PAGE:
Kick-off meeting for the INDOPACOM Wildlife Surveillance Project
supports need for ‘One Health’ approach.
Ha Noi, October 8, 2019: 40 representatives from Vietnamese government agencies and both international and non-governmental organizations (NGOs) joined the inaugural meeting for the INDOPACOM (Indo-Pacific Command) Wildlife Surveillance Project - co-implemented by Wildlife Conservation Society (WCS) and Department of Animal Health (DAH), Ministry of Agriculture & Rural Development (MARD) from 2019-2021, with the support of the US Defense Threat Reduction Agency (DTRA) - Biological Threat Reduction Program. Representatives of DAH, MARD; CITES MA, VN Forest, National Institute of Hygiene and Epidemiology, Ministry of Health (MoH); Regional Animal Health Office No. VI; Forest Protection Department Zone IV; Provincial Forest Protection Department (FPD) and Sub-DAH in Dong Nai, Binh Phuoc, Nghe An, Dak Nong and Dak Lak provinces, and representatives from national parks and conservation organizations, brought to the table their insights and experience to build a picture of the current animal health surveillance and wildlife health management systems in Viet Nam —from central to local, livestock to wildlife, governmental agencies to NGOs.
During the meeting, several gaps in the wildlife health management system were identified, including no guidance/legislation on collaboration between FPD and the animal health workforce, absence of specific requirements about certifications related to wildlife health and diseases for wildlife farms, insufficient capacity to detect unusual wildlife health events in a timely manner, and limited routine monitoring of specific priority pathogens in wildlife. Participants also discussed potential inter-agency collaboration to resolve highlighted gaps— an essential next step to the meeting —including how to promote and integrate the wildlife health-related activities into the current disease monitoring system, and how relevant functional agencies can contribute to help and work together to establish a national system.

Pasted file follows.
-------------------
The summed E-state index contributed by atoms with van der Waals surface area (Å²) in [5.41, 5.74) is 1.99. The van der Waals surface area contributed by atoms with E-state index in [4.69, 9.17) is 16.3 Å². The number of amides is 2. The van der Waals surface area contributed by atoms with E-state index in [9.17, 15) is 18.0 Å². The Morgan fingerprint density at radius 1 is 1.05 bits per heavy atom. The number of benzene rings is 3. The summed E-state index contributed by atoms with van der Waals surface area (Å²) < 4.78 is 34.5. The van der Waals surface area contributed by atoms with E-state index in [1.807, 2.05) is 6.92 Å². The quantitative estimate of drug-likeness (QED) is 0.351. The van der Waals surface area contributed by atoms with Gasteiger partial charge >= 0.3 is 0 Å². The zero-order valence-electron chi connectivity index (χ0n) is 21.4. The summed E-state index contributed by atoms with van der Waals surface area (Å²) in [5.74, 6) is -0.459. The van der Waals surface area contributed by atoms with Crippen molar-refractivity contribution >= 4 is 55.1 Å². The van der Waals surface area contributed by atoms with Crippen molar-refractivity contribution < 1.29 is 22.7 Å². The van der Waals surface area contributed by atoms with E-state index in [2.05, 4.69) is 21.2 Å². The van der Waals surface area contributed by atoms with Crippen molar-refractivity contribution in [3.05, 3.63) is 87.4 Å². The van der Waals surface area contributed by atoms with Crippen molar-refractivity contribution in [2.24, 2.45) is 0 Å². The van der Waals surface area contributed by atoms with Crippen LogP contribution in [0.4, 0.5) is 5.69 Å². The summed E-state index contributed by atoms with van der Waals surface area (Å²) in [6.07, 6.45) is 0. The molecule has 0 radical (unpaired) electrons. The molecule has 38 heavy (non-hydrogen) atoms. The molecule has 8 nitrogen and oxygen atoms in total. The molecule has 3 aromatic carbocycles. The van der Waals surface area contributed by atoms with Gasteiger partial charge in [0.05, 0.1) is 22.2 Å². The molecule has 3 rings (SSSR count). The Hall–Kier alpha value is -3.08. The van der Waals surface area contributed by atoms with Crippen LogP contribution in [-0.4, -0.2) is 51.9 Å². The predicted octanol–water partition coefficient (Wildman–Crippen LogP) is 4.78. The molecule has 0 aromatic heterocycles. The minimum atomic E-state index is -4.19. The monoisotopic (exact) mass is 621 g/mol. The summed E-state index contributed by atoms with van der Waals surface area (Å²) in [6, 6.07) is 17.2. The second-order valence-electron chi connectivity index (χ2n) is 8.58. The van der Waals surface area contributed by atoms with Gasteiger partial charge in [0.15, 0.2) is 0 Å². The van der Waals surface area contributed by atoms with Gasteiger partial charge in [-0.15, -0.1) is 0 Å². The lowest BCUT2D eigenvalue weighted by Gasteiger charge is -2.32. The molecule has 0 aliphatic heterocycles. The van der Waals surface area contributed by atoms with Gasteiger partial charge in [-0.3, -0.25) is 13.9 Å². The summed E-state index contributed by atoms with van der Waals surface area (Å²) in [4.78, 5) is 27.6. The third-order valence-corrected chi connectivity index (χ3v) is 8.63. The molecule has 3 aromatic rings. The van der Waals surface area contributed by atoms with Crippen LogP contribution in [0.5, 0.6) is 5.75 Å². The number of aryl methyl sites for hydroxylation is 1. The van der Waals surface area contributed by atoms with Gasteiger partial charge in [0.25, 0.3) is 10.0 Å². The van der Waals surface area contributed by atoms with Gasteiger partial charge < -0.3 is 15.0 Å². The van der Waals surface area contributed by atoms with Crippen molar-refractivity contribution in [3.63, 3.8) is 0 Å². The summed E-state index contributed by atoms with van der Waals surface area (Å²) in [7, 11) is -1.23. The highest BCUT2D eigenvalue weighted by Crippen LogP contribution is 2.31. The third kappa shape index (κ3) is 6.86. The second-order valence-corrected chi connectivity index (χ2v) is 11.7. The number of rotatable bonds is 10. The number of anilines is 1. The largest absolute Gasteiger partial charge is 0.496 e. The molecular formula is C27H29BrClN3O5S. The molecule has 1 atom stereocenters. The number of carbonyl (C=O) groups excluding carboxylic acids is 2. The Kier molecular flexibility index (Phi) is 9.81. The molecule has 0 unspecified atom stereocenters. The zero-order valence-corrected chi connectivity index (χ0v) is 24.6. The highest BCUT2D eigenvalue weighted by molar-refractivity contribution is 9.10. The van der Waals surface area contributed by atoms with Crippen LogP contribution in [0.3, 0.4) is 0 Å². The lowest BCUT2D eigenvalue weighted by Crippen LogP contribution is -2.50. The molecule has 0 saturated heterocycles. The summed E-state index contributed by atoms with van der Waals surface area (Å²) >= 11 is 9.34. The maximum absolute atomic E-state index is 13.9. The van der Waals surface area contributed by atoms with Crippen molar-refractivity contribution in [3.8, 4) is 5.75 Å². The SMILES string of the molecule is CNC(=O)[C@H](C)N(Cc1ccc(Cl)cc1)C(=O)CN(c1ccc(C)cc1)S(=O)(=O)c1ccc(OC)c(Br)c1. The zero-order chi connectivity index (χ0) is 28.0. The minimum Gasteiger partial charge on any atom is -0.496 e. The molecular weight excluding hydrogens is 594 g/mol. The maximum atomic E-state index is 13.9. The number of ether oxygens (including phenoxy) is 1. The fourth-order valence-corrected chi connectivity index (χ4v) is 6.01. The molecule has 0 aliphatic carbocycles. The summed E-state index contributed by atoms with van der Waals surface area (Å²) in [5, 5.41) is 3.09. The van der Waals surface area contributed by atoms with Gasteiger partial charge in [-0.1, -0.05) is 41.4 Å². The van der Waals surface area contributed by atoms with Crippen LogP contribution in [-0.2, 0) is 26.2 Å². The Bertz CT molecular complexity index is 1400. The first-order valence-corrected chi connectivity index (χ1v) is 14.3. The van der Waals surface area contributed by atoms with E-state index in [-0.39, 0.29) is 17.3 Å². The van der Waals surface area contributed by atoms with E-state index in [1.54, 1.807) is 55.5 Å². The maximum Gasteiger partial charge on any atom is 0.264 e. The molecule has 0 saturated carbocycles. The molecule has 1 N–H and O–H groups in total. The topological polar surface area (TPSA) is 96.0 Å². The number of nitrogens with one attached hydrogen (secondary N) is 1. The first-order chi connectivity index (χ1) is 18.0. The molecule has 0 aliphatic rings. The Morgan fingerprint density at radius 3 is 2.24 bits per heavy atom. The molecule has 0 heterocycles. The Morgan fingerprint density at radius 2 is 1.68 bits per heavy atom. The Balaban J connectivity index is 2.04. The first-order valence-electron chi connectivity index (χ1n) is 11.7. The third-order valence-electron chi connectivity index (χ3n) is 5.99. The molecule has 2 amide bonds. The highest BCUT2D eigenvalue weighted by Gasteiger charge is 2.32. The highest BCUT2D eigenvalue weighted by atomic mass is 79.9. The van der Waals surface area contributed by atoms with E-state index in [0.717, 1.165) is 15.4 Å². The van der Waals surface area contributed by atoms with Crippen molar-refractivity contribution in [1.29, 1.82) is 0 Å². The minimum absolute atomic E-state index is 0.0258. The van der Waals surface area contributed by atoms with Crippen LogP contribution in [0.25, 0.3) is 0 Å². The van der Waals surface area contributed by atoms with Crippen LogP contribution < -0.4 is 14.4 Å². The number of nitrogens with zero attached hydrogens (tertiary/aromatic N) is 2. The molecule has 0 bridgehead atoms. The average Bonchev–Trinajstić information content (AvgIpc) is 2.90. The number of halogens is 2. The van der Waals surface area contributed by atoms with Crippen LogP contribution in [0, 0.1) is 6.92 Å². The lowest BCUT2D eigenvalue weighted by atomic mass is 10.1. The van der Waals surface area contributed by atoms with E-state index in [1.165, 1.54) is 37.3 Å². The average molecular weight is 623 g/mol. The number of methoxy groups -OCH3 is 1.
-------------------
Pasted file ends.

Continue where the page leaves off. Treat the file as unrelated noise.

Dr. Nguyen Van Long, Deputy Director General of the Department of Animal Health, MARD shared: “Viet Nam shares the global concern regarding the wildlife health-related disease monitoring system at national level. We also recognize the risks of emerging diseases as Viet Nam has prevalent human - wildlife interaction due to geographical, biological, sociological and cultural traits. Given that context, the INDOPACOM project will help promote the incorporation of wildlife disease into the national animal health monitoring systems to identify and address disease threats to wildlife, livestock, and human populations.”
Nearly three quarters of all new, emerging, or re-emerging diseases affecting humans originated in animals, and the majority of these arises from wild species. These diseases present serious public health, economic, and development concerns, especially for countries that have limited capacity for rapid response. They can also have devastating impacts on wildlife populations and livestock production. Despite increasing recognition of the importance of wildlife health monitoring as a critical component of national zoonotic disease surveillance systems, the capacity to detect and prevent pathogen spill-over and respond to disease outbreaks involving wildlife is still limited in Viet Nam and worldwide.
To address that limitation in Viet Nam, the project aims to build capacity within Viet Namese government agencies and institutions to develop an effective national wildlife health surveillance network. The increased national capacity for wildlife disease surveillance and response achieved through this initiative will support the government to implement legally binding International Health Regulations (IHR), combat the threat of emerging infectious diseases to public health, protect biodiversity, and support regional development and stability.
Ms. Hoang Bich Thuy, Country Director of WCS Viet Nam Program, shared: “We aim for the final surveillance system to be realistic for implementation, meet the different needs and risks that exist in various wildlife-human interface and maximize the utilization of current animal health surveillance systems. The wildlife health surveillance system needs to be co-developed by animal health, public health, wildlife management agencies and wildlife conservation groups. Only through harmonious coordination and cooperation can we optimize the linkages among surveillance systems generated and owned by each sector under the One Health concept.”